Watson and Holmes: A Study in Black

March 19, 2014

Watson and Holmes: A Study in Black. Karl Bollers. 2013.  144 pages. New Paradigm Studios.   [Source: Personal Copy]

Anyone who knows me remotely knows I adore Sir Arthur Conan Doyle’s famous Sherlock Holmes. I grew up seeing two thick volumes of “The Complete Sherlock Holmes” on the bookshelf and always knew he was a brilliant detective. It wasn’t until a few years ago, when I endeavored to read Doyle’s works, that I understood the hype. Sherlock Holmes is my spirit animal, if spirit animals could be literary characters from the 19th century. When I discovered New Paradigm Studios had jumped into the arena with a modern, urban re-imagining of the famous detective duo, in graphic novel format no less, I had to check it out.

Image-based reading isn’t my primary area of expertise; I read the newspaper comics as a teen, but with the exception of one, I never latched on to any comic strip with passion. Frankly, I wasn’t at all sure what to expect with Watson and Holmes and worried that it wouldn’t hold my interest due to a lack of depth to the story. Admittedly, I prefer novels to any other form of literature, but I was willing to give a graphic novel a try. I was NOT disappointed. It’s a bit of a leap to go from the wordy Doyle stories to a format that relies as much on the imagery as the dialogue to bring the story to life. I also had to adjust to the serial nature of this tradebook. Each chapter’s cliffhanger made the reading experience much different than sitting with a straightforward short story or book. With Watson and Holmes, however, both parts work together amazingly to create a cohesive story across the chapters.

The graphics were deserving of their own attention (obviously?). They were dynamic and conveyed a great amount of detail and nuances between the characters. Regarding colors, I found them to be appropriate for each scene. Some scenes were more monochromatic and somber, while others were vibrant. I would have liked to see more of the black and white images, though. There are a few included in the back to let you know which artists were a part of which chapters, but I’m curious to see how the full chapters, either in whole or in part, would change without the colors.

I loved the portrayal of Watson and Holmes in modern-day Harlem. Early 20th century England is cool, but the modern take is fascinating as the story incorporates technology into how crimes are carried out. As a reader, you get to see the workings of Holmes mind play out in a world filled with cell phones, emails and hackers. I found the deductive reasoning he used entertaining as he and Watson (bobbed and) weaved their way through the plot. Moreover, the personalities of the Watson and Holmes we’ve come to know are translated into such a gritty environment seamlessly. You really get to see them in their own elements, which helps to make this interpretation easier to believe. The writers were able to stay true to the core of each character, but it’s definitely not just an update.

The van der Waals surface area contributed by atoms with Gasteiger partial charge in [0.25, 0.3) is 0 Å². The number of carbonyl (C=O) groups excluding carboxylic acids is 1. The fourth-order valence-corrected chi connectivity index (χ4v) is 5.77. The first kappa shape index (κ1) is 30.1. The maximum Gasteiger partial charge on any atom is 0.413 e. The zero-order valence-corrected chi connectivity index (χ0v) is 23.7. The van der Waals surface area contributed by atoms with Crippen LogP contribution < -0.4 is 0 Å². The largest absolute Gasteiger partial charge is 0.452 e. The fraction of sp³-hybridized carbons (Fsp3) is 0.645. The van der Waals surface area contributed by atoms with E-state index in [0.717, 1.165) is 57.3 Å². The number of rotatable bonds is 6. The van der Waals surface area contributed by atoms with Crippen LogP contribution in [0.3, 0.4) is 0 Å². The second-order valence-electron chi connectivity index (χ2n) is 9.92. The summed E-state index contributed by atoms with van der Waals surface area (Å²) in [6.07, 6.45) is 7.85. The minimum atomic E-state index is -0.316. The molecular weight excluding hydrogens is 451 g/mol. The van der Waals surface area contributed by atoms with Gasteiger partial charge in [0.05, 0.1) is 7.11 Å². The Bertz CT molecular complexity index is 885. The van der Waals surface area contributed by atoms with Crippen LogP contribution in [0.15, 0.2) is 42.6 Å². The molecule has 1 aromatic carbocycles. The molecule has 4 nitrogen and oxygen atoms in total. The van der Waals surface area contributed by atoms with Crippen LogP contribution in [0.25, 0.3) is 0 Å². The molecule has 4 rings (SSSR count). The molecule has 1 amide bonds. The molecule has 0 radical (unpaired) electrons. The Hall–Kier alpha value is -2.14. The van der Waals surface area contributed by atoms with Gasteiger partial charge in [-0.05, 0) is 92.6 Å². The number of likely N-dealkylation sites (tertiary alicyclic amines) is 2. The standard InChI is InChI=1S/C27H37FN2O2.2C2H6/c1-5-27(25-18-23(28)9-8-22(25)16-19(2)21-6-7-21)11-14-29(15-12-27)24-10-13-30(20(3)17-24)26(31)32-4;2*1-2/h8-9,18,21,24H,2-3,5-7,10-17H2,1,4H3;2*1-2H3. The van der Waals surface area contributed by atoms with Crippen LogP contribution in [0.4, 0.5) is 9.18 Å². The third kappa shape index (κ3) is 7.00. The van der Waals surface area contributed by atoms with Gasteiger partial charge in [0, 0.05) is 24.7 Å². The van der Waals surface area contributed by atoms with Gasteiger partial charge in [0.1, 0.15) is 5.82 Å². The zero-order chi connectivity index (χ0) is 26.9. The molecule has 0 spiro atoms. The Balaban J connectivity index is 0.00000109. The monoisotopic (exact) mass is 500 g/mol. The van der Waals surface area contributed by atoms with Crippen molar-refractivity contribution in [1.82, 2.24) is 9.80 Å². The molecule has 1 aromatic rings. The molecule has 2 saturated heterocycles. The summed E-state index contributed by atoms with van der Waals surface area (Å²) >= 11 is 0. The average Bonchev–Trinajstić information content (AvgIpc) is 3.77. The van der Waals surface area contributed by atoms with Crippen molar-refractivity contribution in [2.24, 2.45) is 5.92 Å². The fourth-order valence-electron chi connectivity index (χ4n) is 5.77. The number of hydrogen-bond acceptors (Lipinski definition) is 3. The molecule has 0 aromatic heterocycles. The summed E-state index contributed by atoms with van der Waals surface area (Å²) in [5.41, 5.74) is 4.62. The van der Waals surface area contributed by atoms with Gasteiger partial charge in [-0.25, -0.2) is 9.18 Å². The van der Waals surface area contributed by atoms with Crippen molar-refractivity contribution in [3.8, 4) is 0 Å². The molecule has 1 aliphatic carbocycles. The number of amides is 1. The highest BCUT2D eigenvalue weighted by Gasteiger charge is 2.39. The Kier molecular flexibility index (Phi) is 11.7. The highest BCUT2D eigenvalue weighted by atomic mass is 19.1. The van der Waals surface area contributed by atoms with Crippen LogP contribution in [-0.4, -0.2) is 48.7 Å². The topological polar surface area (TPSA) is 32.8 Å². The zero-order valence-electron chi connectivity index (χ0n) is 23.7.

One piece that I did not expect was the depth to Watson’s back-story. It’s definitely a departure from most other versions I’ve seen. Giving him a troubled family life lends realism to his characterization and makes his motives much easier to understand. It also fits the story of how he and Holmes find themselves as unlikely roommates. Holmes, on the other hand, is harder to pin down — but what’s new? He’s still idiosyncratic and pensive, but always engaging. His dialogue is modernized appropriately, but his well-known quips are still there, blending in perfectly.

The story itself is substantial. It’s similar to previous stories but is a full departure from them as well. There are requisite plot twists that threw the entire path of logic to the wind, but the writing was solid, so seeing it woven together was classic. A plus of the graphic novel format is that details the reader missed are “footnoted” as Holmes works through his solutions. I spent quite a bit of time after I’d finished reading just going back and looking for points that I’d missed in the dialogue and artwork. Reading is rarely that fun for me, so the new format is definitely beneficial with this set of characters.

The only thing I didn’t care for was the shift in illustrators toward the end of the story arc. I was reading a tradebook, so I had all of them together in one sitting. The artists responsible for the art in the Epilogue were different from the other chapters and it’s evident in the details. I noticed the subtle differences in the coils of Holmes’ dreadlocks and Watson’s hairline. All things considered, these aren’t major detractors from the overall product, but it was enough to give me pause to flip back and forth a few times.

I was genuinely impressed with this take on a story near and dear to me. I’m definitely going to keep an eye out for future Watson and Holmes stories.

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